Sunday, 27 February 2011

GOYIM QUESTIONS


Ellison Lodge’s attempt to bring order to the debate about Jewish nationalism and influence in America was very laudable and plausible. His categories have the appearance of fairness and balance, which is an achievement in an area that generates so much “heat” and miasma.

His four categories also have a pleasing symmetry and simplicity that almost reminded me of Newton’s laws of planetary motion. However, after a few days rolling them around in various portions of my rather convoluted and un-geometrical mind, I couldn’t help thinking that they made the classic Western (or White) intellectual error of equivalence, which is treating things as if they all exist on the same plane.

Monday, 21 February 2011

PRATTLE AND BUM

The real wild man of rock.


I’ve been a U2 fan since the 1980s. But one thing that has continually bothered me over the years, as I am sure it has a considerable number of my fellow fans, is Bono’s extracurricular urge to be seen as some sort of Messiah figure, especially as his moral compass is about as accurate as a sundial in a coalmine.

Over the years, this has not only led him to pen some naïve and cringeworthy lyrics, but, in the latest case, has seen him flirt with the genocidal ideology of Marxist ANC extremists, who, egged on by the anti-White racism implicit in the international Marxist movement, believe in butchering all Whites in South Africa.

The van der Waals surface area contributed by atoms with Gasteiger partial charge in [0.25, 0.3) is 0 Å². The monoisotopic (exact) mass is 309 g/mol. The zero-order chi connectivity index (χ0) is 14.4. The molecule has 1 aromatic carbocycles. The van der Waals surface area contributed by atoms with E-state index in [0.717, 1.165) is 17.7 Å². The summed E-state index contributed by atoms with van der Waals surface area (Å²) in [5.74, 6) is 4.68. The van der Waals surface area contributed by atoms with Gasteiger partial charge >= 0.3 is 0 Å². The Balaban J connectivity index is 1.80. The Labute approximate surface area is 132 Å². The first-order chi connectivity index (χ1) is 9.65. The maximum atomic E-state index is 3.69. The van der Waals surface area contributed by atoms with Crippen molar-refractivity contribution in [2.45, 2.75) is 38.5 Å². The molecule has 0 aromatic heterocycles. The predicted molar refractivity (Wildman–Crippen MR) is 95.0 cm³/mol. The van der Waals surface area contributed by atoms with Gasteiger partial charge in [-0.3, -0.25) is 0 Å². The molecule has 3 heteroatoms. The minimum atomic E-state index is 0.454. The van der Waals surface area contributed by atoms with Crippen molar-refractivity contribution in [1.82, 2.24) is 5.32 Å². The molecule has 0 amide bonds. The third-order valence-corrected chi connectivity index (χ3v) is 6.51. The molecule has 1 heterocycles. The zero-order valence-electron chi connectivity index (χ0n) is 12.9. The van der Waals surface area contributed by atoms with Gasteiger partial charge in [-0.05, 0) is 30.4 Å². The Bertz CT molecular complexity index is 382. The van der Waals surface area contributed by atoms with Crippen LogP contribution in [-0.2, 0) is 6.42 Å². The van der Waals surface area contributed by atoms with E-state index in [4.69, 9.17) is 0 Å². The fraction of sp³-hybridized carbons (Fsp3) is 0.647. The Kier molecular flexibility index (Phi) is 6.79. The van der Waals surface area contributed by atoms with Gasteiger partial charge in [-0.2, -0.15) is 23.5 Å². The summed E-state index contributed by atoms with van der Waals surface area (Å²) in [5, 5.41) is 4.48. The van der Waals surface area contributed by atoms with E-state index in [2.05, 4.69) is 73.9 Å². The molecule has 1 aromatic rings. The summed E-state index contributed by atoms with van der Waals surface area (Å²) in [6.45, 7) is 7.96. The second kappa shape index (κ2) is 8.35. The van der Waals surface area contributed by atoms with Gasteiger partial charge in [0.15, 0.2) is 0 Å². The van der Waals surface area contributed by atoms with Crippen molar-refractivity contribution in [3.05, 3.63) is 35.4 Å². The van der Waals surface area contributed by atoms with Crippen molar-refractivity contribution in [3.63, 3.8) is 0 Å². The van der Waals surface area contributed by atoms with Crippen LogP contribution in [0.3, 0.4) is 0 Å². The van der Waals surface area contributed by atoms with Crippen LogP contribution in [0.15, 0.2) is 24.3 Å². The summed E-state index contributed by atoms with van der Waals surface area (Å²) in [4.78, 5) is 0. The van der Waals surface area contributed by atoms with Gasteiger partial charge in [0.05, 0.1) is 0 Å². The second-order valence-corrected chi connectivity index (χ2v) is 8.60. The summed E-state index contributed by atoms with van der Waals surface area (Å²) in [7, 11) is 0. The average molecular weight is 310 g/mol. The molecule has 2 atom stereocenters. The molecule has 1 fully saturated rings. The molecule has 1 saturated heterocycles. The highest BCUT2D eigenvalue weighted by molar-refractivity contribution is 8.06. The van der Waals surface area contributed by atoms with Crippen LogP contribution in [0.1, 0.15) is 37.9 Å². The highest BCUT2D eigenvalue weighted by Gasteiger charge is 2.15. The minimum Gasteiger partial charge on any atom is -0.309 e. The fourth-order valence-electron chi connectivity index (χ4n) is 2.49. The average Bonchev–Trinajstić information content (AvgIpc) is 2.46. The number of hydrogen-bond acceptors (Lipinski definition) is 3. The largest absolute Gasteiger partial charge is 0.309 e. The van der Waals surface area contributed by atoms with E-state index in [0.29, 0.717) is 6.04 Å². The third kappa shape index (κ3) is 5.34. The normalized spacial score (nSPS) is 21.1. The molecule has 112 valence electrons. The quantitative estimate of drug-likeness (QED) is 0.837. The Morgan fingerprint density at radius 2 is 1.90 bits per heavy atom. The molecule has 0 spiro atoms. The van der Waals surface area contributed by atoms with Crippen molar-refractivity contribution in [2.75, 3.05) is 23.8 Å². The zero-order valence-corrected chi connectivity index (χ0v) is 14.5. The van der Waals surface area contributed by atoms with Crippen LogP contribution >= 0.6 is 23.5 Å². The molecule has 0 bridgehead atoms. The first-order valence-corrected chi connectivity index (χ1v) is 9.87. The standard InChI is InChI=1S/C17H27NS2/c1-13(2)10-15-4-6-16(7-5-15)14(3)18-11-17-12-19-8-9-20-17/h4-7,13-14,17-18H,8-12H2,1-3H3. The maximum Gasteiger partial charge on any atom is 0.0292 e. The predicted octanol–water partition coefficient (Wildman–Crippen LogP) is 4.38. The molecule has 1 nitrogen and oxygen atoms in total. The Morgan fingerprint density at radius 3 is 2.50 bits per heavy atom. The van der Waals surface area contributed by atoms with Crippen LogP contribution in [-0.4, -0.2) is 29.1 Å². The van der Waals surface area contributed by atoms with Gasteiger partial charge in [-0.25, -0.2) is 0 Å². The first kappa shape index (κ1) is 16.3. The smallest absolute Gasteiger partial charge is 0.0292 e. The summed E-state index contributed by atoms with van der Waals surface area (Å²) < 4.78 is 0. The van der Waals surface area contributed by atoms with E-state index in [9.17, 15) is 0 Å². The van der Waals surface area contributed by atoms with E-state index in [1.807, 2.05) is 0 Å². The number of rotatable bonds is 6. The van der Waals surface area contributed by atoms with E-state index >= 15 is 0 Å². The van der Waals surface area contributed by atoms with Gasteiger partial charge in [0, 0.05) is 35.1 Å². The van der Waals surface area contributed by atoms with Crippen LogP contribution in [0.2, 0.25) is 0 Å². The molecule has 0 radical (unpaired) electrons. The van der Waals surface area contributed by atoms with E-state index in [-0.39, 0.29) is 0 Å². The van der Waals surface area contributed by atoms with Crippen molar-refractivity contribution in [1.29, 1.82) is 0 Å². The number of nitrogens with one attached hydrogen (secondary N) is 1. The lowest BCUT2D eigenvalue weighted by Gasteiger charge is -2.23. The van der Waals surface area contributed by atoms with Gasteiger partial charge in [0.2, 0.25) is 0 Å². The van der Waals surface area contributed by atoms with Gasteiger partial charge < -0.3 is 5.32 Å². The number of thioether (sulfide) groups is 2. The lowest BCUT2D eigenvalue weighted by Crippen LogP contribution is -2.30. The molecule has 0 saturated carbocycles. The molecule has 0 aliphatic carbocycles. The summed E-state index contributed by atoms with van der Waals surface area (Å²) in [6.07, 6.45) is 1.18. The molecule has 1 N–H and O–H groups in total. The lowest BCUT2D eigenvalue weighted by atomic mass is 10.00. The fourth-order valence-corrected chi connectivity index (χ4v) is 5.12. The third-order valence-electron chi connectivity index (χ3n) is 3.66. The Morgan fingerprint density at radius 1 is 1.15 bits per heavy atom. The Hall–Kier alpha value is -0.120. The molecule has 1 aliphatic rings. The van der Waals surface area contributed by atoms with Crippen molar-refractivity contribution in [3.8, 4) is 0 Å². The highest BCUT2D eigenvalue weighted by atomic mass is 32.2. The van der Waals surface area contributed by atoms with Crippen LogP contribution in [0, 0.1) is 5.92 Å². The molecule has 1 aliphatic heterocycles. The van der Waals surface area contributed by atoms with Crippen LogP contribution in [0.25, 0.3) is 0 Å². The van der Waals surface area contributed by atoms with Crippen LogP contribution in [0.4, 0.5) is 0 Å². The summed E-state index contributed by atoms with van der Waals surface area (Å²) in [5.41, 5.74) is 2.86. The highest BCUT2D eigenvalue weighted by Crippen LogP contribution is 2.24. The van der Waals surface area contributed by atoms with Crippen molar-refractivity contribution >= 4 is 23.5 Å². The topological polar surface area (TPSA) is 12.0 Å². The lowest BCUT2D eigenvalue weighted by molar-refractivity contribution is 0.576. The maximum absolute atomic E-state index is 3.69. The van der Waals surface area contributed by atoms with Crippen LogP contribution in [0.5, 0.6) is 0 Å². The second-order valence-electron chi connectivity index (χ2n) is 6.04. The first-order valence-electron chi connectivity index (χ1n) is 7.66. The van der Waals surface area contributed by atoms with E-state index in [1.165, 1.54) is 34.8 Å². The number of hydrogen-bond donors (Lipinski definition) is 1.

During a recent interview Bono suggested that ANC chants like “Kill the Boer” and “Bring Me My Machine Gun” had a legitimate place in South African culture, demonstrating gross naïvety or something worse.

Tuesday, 8 February 2011

REGAL RADICAL CHIC


While the multiple Oscar-nominated film The King’s Speech may be called a passably entertaining period piece, it is far from being a great movie. The fact that this film has won such overwhelmingly effusive plaudits from the Academy and critical establishment does, however, raise a fascinating question: Can a filmmaker, by referencing every acceptable cinematic “meme” and dishing out all the requisite thematic “tropes,” succeed at manipulating supposedly educated and erudite people into thinking that his film is far better than it actually is?

Put differently, can a mediocre and forgettable flick come to be regarded as “excellent” if it tells the chattering class exactly what it wants to hear and shows it just what it aches to see?